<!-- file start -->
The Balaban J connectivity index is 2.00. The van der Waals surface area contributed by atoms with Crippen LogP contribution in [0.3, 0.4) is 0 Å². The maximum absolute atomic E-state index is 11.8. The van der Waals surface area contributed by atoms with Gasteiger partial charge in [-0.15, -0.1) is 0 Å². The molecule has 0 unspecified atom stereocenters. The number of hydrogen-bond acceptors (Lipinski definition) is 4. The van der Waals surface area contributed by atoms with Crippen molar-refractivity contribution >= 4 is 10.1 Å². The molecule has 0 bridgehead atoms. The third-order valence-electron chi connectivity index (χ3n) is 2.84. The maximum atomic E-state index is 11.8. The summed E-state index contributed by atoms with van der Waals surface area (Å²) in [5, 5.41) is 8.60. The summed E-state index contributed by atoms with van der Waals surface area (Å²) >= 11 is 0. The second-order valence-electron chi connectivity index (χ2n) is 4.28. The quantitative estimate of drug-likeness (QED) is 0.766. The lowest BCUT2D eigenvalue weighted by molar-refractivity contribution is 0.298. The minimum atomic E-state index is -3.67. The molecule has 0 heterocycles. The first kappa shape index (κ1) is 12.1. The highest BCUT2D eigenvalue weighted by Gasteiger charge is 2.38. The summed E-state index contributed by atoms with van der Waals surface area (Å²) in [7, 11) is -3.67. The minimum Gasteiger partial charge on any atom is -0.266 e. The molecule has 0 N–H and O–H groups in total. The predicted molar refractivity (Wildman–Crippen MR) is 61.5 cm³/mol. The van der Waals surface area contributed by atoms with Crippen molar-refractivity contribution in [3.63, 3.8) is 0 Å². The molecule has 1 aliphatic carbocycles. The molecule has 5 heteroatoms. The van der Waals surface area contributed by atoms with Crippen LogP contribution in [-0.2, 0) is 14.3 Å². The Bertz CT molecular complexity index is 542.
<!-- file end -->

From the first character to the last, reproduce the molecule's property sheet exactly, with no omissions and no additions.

The Balaban J connectivity index is 2.00. The van der Waals surface area contributed by atoms with Crippen LogP contribution in [0.3, 0.4) is 0 Å². The maximum absolute atomic E-state index is 11.8. The van der Waals surface area contributed by atoms with Gasteiger partial charge in [-0.15, -0.1) is 0 Å². The molecule has 0 unspecified atom stereocenters. The number of hydrogen-bond acceptors (Lipinski definition) is 4. The van der Waals surface area contributed by atoms with Crippen molar-refractivity contribution >= 4 is 10.1 Å². The molecule has 0 bridgehead atoms. The third-order valence-electron chi connectivity index (χ3n) is 2.84. The maximum atomic E-state index is 11.8. The summed E-state index contributed by atoms with van der Waals surface area (Å²) in [5, 5.41) is 8.60. The summed E-state index contributed by atoms with van der Waals surface area (Å²) >= 11 is 0. The second-order valence-electron chi connectivity index (χ2n) is 4.28. The quantitative estimate of drug-likeness (QED) is 0.766. The lowest BCUT2D eigenvalue weighted by molar-refractivity contribution is 0.298. The minimum atomic E-state index is -3.67. The molecule has 0 heterocycles. The first kappa shape index (κ1) is 12.1. The highest BCUT2D eigenvalue weighted by Gasteiger charge is 2.38. The summed E-state index contributed by atoms with van der Waals surface area (Å²) in [7, 11) is -3.67. The minimum Gasteiger partial charge on any atom is -0.266 e. The molecule has 0 N–H and O–H groups in total. The predicted molar refractivity (Wildman–Crippen MR) is 61.5 cm³/mol. The van der Waals surface area contributed by atoms with Crippen molar-refractivity contribution in [3.63, 3.8) is 0 Å². The molecule has 1 aliphatic carbocycles. The molecule has 5 heteroatoms. The van der Waals surface area contributed by atoms with Crippen LogP contribution in [-0.2, 0) is 14.3 Å². The Bertz CT molecular complexity index is 542.